HMRC research has shown that taxpayer awareness of offshore tax obligations is low. The terminology used in connection with international tax matters can also be confusing and some taxpayers have difficulty relating to the terms used and think that HMRC communications regarding offshore are targeted purely at wealthy taxpayers with complex arrangements (and within self assessment). HMRC would like views on what terminology would help a broader range of taxpayers associate themselves more accurately with their offshore tax obligations.
Public communication campaigns can have a positive impact – HMRC mentions the 2018 campaign publicising the requirement to correct legislation, as an example of how a targeted and meaningful campaign can help raise taxpayer awareness. It is keen to obtain input on areas where taxpayers most frequently need help with their offshore affairs, which could be the focus of communication efforts. It has already identified some likely areas and would welcome comments on whether these are the right ones, and on other areas which could usefully be prioritised for HMRC communications:
- the need to declare income and gains from property or pensions outside the UK,
- the remittance basis rules,
- the need to consider the tax implications of using offshore trusts, including the Inheritance Tax 10-year charge.
Possible approaches to public communications, on which views are also invited, include:
- Highlighting common mistakes in high risk areas for offshore tax.
- Targeted awareness raising by contacting taxpayers in certain jurisdictions, and sectors, where mistakes are more common.
- HMRC doing more to debunk myths that exist about what is and is not legal.
- Developing an offshore assets ‘one stop shop’ for offshore guidance.
- Improving the guidance on completing the foreign pages of the self-assessment tax return.
- Working with agents and other intermediaries to identify common errors, and opportunities for joint communications and action.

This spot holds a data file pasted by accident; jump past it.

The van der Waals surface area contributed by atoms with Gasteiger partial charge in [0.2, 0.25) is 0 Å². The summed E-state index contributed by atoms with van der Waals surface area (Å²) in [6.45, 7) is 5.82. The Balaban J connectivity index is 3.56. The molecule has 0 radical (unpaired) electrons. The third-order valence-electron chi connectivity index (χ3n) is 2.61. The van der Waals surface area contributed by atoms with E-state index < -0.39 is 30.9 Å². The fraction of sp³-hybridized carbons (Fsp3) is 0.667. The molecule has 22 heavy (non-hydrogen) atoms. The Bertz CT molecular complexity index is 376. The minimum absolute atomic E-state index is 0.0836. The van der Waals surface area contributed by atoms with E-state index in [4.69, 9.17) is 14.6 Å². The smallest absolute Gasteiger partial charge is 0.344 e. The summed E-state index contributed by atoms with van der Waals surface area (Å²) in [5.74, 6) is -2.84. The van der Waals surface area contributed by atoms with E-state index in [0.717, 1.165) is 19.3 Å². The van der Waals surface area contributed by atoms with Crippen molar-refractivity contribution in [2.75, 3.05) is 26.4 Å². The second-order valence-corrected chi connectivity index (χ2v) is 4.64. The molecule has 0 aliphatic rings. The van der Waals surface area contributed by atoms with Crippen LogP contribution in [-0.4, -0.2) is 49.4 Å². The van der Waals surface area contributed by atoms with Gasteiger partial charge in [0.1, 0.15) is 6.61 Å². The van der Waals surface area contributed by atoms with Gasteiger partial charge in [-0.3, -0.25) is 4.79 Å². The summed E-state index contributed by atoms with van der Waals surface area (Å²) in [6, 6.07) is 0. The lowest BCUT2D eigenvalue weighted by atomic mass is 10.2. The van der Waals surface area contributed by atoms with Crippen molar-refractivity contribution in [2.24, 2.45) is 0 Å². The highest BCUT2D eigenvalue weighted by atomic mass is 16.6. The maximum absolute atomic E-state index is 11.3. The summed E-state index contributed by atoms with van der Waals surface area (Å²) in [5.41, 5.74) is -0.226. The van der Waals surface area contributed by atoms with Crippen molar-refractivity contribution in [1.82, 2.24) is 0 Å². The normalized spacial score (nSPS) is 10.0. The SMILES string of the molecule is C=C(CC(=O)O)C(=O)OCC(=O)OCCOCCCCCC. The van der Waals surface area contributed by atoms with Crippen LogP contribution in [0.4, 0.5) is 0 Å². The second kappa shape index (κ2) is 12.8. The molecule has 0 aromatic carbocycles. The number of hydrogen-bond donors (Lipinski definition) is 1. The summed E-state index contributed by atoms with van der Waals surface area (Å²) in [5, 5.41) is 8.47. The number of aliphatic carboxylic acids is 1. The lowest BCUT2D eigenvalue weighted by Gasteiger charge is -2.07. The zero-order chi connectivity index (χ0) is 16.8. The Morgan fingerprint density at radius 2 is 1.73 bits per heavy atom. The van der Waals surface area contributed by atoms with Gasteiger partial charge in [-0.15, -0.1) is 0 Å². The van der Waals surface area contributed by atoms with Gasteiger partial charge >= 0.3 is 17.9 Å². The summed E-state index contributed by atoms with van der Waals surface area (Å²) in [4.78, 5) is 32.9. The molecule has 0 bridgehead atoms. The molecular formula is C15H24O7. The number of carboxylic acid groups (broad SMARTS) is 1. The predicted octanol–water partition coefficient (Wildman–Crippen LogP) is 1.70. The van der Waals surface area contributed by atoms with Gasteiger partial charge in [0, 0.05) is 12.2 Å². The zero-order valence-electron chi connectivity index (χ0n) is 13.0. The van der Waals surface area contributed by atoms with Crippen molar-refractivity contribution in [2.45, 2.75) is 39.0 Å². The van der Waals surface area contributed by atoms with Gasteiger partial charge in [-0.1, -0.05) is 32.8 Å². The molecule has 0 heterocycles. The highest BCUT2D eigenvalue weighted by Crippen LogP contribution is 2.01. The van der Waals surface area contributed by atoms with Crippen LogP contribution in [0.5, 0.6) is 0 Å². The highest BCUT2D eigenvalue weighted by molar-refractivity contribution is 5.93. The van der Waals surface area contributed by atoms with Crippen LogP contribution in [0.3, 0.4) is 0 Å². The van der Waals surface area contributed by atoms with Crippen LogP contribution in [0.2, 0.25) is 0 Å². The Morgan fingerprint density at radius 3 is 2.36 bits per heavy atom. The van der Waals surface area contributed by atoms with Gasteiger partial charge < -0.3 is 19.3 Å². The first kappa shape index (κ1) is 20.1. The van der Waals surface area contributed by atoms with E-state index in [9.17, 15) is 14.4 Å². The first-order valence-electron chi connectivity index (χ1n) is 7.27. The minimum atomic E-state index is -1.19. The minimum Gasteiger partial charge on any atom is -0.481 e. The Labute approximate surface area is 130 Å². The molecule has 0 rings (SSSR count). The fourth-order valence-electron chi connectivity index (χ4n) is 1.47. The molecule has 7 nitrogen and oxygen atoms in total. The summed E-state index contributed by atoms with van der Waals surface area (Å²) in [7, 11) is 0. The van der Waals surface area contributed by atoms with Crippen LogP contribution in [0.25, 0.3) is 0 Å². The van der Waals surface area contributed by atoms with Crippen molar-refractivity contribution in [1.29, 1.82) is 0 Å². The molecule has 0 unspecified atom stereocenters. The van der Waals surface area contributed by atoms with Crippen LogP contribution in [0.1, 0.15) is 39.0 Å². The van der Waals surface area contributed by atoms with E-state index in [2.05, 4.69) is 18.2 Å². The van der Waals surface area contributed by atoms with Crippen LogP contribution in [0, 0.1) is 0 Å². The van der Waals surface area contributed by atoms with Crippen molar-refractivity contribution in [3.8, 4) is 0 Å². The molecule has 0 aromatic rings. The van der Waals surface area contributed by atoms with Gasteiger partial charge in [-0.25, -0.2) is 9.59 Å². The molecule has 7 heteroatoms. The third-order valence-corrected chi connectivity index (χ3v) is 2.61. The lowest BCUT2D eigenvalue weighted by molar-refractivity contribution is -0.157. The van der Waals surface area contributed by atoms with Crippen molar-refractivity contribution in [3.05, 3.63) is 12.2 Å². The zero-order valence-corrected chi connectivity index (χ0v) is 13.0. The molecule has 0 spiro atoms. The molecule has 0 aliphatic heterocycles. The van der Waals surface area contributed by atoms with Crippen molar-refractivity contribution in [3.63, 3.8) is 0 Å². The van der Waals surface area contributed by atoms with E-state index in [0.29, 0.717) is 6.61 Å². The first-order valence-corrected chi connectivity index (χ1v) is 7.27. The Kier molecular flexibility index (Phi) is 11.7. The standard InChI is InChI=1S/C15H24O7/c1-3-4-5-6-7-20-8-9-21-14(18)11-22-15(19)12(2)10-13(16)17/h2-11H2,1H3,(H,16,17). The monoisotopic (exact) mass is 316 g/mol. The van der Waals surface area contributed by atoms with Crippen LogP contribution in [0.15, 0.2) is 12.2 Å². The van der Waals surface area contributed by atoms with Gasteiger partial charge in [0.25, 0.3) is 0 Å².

- Increasing awareness of the scope and effectiveness of anti-avoidance legislation for both individuals and corporates, to deter the use of avoidance schemes.
This section also discusses the possibility of digital prompts. HMRC has trialled some of these already, for example, a prompt on foreign tax credit relief in the income tax self assessment return, which reduced errors. It reminded taxpayers to check they had entered the correct amount and selected the correct percentage rate.
HMRC wants to use more digital prompts for offshore tax, including targeted prompts, using the CRS or FATCA data, at different stages of the tax return process. Several possibilities are mentioned:
- Taxpayers where HMRC holds CRS data could be automatically pre-selected to complete the foreign pages of the tax return.
- Targeted prompts to remind taxpayers to declare income and gains as they complete the foreign pages of the tax returns, for example ‘please don’t forget to declare any income and gains from assets you hold in country X’.
- Prompts through the Personal Tax Account - reminding taxpayers to register for self assessment and gather the right information about their offshore assets in good time.
Working with intermediaries to ensure offshore tax compliance
Finally, HMRC recognises the value of good tax advisers in helping their clients to get their tax affairs right and wants to explore issues that face agents when dealing with clients who have offshore assets.
The paper notes that clients, mistakenly or otherwise, sometimes fail to tell their agent about offshore assets, preventing the agent dealing properly with the tax return (or money laundering obligations). To help to address this issue, HMRC would like to explore the viability of providing offshore data it holds to trusted agents in advance of tax returns being submitted – subject to confidentiality safeguards.
In addition to sharing data with tax agents, there are other suggestions for giving agents the opportunity for increased engagement with HMRC on the more complex aspects of their clients’ offshore affairs. These could include:
- A dedicated Community Forum for offshore issues to supplement the forums HMRC already makes available on other issues.
- Improving the Worldwide Disclosure Facility (WDF) to allow agents to provide more specific information when disclosing taxpayers’ past tax liabilities.
The paper also mentions the possibility of financial intermediaries providing further support to their customers – for example, by encouraging best practice, or by providing guidance and education.
ICAS would like your views
ICAS will be responding to the discussion paper and welcomes Members’ views on any of the suggestions – or anything else which might help taxpayers and agents. Please send us your feedback and comments by emailing email@example.com.